Fifth – Middle Majority Miasma?

Lastly, a fifth cluster is also clearly third rail material.  While a small minority of U.S. public schools is so awful that they merit being shut down, it is arguable that a middle majority of our public system population is more responsible for American public education challenges than the outright disasters.  These are Potemkin Village systems in bubbles, pumping sports, test-based claims of excellence, self-esteem, symbols, and hype, to inflate local and civic egos, to justify levies and deflect hard questions.   Meanwhile these systems seek opacity of what is being taught and how dollars are used, and frequently discriminate in linking in a community's citizens/taxpayers to control and manipulate school agendas or levies.

Many of these systems – also visible in Ohio's neck of the woods – will commit a community to tens of millions of dollars of school construction, while operating with distorted priorities, fielding buildings that are functionally needed but educationally obsolete before the footers are poured.

Bottom Line

The reason that so-called corporate reform of public K-12 schools is not working – aside from the reform insanity of trying to achieve it by attacking its teachers and students using pedantic testing models, obsolete widget quality control logic, and threats of student holdbacks and system takeovers – is that it can’t work.  Does the concept of politically holding public schools hostage for some end that defies reason ring a bell?

Equally, on the other side of that coin, are too many public K-12 systems dug in, circling the wagons to protect their genre, and where the reform mission does surface trying to resurrect what worked in the 20th Century, but now seriously challenged by both new knowledge and new demands on U.S. learning.

Reality is that our Constitution ignored education, the Founders so adept politically (and educated as elites and by tutors), not unexpectedly could not conceive of the need for universal education, nor the magnitude and demographic, social, and economic complexity of a world and the U.S. by this century.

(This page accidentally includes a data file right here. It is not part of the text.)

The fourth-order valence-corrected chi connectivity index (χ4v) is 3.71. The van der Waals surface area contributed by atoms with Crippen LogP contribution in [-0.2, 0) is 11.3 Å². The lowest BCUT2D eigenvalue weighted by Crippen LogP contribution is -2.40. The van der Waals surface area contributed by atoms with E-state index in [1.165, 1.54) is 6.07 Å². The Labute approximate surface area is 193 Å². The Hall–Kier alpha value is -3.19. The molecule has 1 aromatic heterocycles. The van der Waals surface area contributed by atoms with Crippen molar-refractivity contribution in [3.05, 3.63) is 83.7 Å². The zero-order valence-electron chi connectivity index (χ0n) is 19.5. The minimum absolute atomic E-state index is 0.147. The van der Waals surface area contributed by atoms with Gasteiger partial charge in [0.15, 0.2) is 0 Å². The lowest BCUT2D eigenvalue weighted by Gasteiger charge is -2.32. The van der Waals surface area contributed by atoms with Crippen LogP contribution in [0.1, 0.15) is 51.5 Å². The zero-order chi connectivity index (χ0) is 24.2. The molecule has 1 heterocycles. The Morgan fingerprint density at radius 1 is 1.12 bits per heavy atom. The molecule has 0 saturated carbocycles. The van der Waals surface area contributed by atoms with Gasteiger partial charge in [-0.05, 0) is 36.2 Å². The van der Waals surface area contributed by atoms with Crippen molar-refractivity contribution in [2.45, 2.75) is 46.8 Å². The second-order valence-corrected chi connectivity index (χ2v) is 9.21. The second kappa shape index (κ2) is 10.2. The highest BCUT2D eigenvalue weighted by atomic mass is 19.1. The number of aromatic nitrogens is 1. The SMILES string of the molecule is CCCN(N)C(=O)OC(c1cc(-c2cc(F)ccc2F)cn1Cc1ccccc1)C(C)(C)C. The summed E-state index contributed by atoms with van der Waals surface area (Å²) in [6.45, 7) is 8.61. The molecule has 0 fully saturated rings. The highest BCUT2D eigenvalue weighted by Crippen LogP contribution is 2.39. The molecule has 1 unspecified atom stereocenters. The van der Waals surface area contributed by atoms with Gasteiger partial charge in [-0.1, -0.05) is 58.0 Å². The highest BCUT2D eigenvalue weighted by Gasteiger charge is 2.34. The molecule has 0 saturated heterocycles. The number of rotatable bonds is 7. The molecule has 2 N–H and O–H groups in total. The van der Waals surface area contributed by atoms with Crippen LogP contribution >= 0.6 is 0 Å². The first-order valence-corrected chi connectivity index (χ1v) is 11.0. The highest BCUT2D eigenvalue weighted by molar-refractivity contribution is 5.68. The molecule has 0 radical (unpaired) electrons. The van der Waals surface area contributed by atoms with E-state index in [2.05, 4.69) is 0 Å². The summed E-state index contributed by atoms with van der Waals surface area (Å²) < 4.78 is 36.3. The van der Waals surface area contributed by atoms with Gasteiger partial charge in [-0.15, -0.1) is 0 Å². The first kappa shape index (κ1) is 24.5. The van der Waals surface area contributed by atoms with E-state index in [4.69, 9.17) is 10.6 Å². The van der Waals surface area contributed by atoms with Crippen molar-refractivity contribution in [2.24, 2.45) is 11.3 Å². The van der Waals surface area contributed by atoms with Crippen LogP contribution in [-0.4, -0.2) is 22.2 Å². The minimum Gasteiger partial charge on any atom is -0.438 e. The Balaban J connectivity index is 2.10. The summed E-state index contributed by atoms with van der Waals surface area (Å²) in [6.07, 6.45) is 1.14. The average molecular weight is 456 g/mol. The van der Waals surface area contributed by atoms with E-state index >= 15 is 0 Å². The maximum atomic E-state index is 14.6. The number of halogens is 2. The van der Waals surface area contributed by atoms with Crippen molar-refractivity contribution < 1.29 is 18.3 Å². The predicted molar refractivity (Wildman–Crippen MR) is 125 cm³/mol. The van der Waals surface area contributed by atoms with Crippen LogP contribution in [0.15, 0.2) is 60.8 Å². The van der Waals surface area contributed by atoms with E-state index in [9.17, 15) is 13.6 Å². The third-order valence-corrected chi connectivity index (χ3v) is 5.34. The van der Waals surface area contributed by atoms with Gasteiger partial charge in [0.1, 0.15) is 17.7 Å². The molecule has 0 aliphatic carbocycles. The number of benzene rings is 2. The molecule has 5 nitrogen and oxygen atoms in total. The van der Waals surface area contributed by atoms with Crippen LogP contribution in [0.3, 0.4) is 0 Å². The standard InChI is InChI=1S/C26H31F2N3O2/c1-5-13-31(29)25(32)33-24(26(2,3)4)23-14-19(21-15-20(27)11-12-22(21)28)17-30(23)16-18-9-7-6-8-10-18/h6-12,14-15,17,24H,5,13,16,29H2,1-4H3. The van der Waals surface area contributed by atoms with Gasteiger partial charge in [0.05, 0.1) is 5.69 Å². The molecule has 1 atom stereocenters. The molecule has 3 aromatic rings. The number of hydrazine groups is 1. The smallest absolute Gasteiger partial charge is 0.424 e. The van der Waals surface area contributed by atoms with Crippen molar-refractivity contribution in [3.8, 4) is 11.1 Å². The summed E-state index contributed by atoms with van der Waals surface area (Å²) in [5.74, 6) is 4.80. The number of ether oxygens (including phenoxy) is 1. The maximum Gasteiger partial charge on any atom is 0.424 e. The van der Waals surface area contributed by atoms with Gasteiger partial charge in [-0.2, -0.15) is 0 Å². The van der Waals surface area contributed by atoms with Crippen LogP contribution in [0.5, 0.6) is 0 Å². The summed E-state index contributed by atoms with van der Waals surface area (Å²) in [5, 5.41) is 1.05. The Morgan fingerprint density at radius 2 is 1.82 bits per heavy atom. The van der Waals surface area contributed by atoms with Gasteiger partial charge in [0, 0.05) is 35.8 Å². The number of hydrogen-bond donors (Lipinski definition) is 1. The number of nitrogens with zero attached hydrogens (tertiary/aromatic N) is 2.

When the only tool you can envision is a hammer, every problem looks like a nail.  Orderly change to all of the factors above plus others is needed to change an education system that is as complex as ours, and where at least four of the major forces effecting performance are simply presumed off-limits for fear of political consequences, or it requires strategic work not even conceived, or because to do so would interrupt self-serving goals.

Check out the above links; do your own research.  If the realities don’t motivate you – to attend school board meetings to ask for accountability, or request transparency of what your system is actually teaching and using to teach, whether your system is teaching to the tests to inflate performance, how your tax dollars are being spent, whether your board or administration is even cognizant of what has been happening nationally with public school reform, or to civically stand up and protest rigged school board elections or a flawed or fraudulent levy – below the hype, you deserve pretty much what you get. 

Tragically, and unconscionably, your children do not.

Thursday, September 26, 2013

Curse/Love the Alleged Common Core -- Some Straight Talk


In our current media saturated society, loaded with partisanship, it has become increasingly difficult for Jane and Joe taxpayer and parent to separate myth and some semblance of reality in U.S. public education.  The current alleged reform movement, initiated with NCLB, was less about changing learning than using U.S. diminished world K-12 public school performance to try to undermine public education.